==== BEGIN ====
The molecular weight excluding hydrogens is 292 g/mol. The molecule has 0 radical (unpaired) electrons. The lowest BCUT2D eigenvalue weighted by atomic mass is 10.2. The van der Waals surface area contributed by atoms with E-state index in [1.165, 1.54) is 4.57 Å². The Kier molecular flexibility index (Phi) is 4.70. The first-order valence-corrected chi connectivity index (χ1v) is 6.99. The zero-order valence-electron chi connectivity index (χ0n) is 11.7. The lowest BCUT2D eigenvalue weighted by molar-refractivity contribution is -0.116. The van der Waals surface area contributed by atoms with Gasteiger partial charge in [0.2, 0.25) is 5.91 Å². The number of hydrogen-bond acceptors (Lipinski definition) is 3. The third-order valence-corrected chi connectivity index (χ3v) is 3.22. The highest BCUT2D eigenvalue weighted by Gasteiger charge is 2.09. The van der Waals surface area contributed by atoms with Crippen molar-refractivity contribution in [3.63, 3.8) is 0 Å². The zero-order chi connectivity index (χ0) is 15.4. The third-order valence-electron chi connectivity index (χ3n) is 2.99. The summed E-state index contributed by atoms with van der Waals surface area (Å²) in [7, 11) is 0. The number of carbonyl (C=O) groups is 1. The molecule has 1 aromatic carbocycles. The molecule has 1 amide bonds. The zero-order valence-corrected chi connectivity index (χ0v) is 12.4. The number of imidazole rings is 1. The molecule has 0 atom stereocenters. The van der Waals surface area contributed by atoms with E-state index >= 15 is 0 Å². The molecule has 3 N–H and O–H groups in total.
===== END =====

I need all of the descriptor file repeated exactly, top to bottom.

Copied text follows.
The molecular weight excluding hydrogens is 292 g/mol. The molecule has 0 radical (unpaired) electrons. The lowest BCUT2D eigenvalue weighted by atomic mass is 10.2. The van der Waals surface area contributed by atoms with E-state index in [1.165, 1.54) is 4.57 Å². The Kier molecular flexibility index (Phi) is 4.70. The first-order valence-corrected chi connectivity index (χ1v) is 6.99. The zero-order valence-electron chi connectivity index (χ0n) is 11.7. The lowest BCUT2D eigenvalue weighted by molar-refractivity contribution is -0.116. The van der Waals surface area contributed by atoms with Gasteiger partial charge in [0.2, 0.25) is 5.91 Å². The number of hydrogen-bond acceptors (Lipinski definition) is 3. The third-order valence-corrected chi connectivity index (χ3v) is 3.22. The highest BCUT2D eigenvalue weighted by Gasteiger charge is 2.09. The van der Waals surface area contributed by atoms with Crippen molar-refractivity contribution in [3.63, 3.8) is 0 Å². The zero-order chi connectivity index (χ0) is 15.4. The third-order valence-electron chi connectivity index (χ3n) is 2.99. The summed E-state index contributed by atoms with van der Waals surface area (Å²) in [7, 11) is 0. The number of carbonyl (C=O) groups is 1. The molecule has 1 aromatic carbocycles. The molecule has 1 amide bonds. The zero-order valence-corrected chi connectivity index (χ0v) is 12.4. The number of imidazole rings is 1. The molecule has 0 atom stereocenters. The van der Waals surface area contributed by atoms with E-state index >= 15 is 0 Å². The molecule has 3 N–H and O–H groups in total.